NASCAR: Phasing Out The Road Course Ringers

Jun 28, 2015; Sonoma, CA, USA; Sprint Cup Series driver Jeff Gordon (24) leads driver Austin Dillon (3) during the Toyota/SaveMart 350 at Sonoma Raceway. Mandatory Credit: Ed Szczepanski-USA TODAY Sports
Jun 28, 2015; Sonoma, CA, USA; Sprint Cup Series driver Jeff Gordon (24) leads driver Austin Dillon (3) during the Toyota/SaveMart 350 at Sonoma Raceway. Mandatory Credit: Ed Szczepanski-USA TODAY Sports /

The first of two road course races on the Sprint Cup Schedule is this weekend at Sonoma, but only one road course “ringer” has made the entry list.

This Sunday marks the first road course race of the Sprint Cup season down at Sonoma Raceway in California, and it’s sure to bring excitement as well as shake up the point standings. Road course races are extremely unpredictable, and although you have certain drivers like Kyle Busch and Tony Stewart who are typically front-runners at Sonoma and Watkins Glen, it’s really anyone’s race.

Over the years, one of the strategies lower budget teams would try is to bring in so-called “Road Course Ringers” to try and get some owner points. These drivers would usually be brought in from other series, such as IndyCar, Champ Car, and American Le Mans, where road courses are the standard track.

Big names such as Boris Said, Ron Fellows, Patrick Long, and others have all gotten behind the wheel of a NASCAR plenty of times, often resulting in solid finishes for teams that are normally back of the pack on your standard oval track. It also provides great excitement for the fans, as it’s a racing fan’s dream to see road course legends like Said and Fellows racing alongside NASCAR legends Jeff Gordon and Jimmie Johnson.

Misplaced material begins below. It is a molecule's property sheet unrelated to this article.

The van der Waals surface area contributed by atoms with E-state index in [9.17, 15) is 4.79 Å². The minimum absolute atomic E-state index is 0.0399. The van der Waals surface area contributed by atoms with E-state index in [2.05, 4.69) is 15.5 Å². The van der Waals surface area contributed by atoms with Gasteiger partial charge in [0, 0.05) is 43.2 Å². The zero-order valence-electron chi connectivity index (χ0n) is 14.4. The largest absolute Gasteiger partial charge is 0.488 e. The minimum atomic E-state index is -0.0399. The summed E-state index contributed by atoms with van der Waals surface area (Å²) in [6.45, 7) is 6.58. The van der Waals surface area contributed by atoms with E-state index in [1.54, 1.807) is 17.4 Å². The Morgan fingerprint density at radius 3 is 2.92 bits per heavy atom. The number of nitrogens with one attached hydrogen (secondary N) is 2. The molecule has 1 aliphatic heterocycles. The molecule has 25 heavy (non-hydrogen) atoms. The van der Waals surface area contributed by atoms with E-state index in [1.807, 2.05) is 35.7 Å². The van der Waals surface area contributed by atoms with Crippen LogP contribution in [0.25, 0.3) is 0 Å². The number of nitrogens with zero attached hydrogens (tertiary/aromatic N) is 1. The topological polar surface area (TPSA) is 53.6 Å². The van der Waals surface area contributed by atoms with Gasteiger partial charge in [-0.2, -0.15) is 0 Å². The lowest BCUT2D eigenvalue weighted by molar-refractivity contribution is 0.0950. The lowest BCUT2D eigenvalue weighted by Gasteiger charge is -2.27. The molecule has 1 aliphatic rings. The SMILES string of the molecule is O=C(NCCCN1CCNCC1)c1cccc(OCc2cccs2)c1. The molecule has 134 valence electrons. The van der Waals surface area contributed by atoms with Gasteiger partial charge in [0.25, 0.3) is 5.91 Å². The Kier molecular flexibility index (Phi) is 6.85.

These days might be over though, as lately the number of road course ringers has decreased, leaving maybe one or two per race over the last few years. According to the entry list for this years Toyota/Save Mart 350, only one real ringer has been entered, with former IndyCar driver Patrick Carpentier being brought in to drive the #32 Ford Fusion for Go FAS Racing.

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Already locked in due to owners points, Carpentier will go into this weekend with all sights set on a win. The 44-year-old Canadian is no stranger to the NASCAR circuit, as he has raced in all three major series, posting a few top ten finishes in his limited work.

With the costs of running a NASCAR team at an all time high, many teams have decided to run part-time schedules or just close up shop all together. This depletion of teams has caused NASCAR to cut down the starting field from 43 to 40 in order to have a full field. This season, the max amount of drivers that have entered a race and attempted to qualify is 44 at the Daytona 500, with the lowest being 39 at Atlanta. For most races, team’s don’t even have to worry about racing their way in, as only 40 cars enter the race.

The fact that team’s no longer really have to worry about making races has primarily caused the reduction in use of road course ringers. Another reason is that with the way the Chase is now set up, one win gets you into NASCAR’s playoffs, so most teams would rather have the chance for their normal driver to get the victory instead of a one-off driver.

The ringers also are not a guaranteed good finish, with the highest finish by a non-regular driver on a road course in 2015 being a 26th place at Sonoma by Boris Said. The upward trend of the full-time NASCAR drivers becoming better road course racers has caused teams to stray away from the once popular road course ringers.

Barring a change in the playoff format or an expansion of the amount of starting cars, I expect the road course ringer to be fully phased out in the very near future. While it is fun to see different drivers thrown into the mix, it’s just not cost-effective or worth the points loss for the small budget teams to pay for someone else to come in just for a race or two.

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Even without the ringers, Sonoma and Watkins Glen will still be must watch races, and I expect a wild race this Sunday when the green flag drops.